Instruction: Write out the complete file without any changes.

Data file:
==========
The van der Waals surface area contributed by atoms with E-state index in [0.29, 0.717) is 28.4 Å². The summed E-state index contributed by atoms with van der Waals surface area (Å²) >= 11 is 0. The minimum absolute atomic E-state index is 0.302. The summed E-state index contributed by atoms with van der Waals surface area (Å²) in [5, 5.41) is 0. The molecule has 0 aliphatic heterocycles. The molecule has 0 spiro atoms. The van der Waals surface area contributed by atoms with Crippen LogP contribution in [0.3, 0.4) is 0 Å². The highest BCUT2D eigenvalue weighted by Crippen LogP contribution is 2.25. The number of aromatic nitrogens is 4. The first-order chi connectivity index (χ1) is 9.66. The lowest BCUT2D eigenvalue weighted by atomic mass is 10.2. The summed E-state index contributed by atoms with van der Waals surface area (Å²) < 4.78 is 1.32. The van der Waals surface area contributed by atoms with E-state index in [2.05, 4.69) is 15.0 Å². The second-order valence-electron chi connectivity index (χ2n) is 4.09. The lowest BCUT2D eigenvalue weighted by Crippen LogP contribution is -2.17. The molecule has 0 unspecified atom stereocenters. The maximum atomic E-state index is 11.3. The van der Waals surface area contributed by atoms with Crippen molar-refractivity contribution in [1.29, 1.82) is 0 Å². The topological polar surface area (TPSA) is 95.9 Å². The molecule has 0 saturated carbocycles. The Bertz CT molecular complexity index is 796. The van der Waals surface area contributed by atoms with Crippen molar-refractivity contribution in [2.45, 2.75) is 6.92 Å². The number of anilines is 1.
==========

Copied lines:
The van der Waals surface area contributed by atoms with E-state index in [0.29, 0.717) is 28.4 Å². The summed E-state index contributed by atoms with van der Waals surface area (Å²) >= 11 is 0. The minimum absolute atomic E-state index is 0.302. The summed E-state index contributed by atoms with van der Waals surface area (Å²) in [5, 5.41) is 0. The molecule has 0 aliphatic heterocycles. The molecule has 0 spiro atoms. The van der Waals surface area contributed by atoms with Crippen LogP contribution in [0.3, 0.4) is 0 Å². The highest BCUT2D eigenvalue weighted by Crippen LogP contribution is 2.25. The number of aromatic nitrogens is 4. The first-order chi connectivity index (χ1) is 9.66. The lowest BCUT2D eigenvalue weighted by atomic mass is 10.2. The summed E-state index contributed by atoms with van der Waals surface area (Å²) < 4.78 is 1.32. The van der Waals surface area contributed by atoms with E-state index in [2.05, 4.69) is 15.0 Å². The second-order valence-electron chi connectivity index (χ2n) is 4.09. The lowest BCUT2D eigenvalue weighted by Crippen LogP contribution is -2.17. The molecule has 0 unspecified atom stereocenters. The maximum atomic E-state index is 11.3. The van der Waals surface area contributed by atoms with Crippen molar-refractivity contribution in [1.29, 1.82) is 0 Å². The topological polar surface area (TPSA) is 95.9 Å². The molecule has 0 saturated carbocycles. The Bertz CT molecular complexity index is 796. The van der Waals surface area contributed by atoms with Crippen molar-refractivity contribution in [2.45, 2.75) is 6.92 Å². The number of anilines is 1.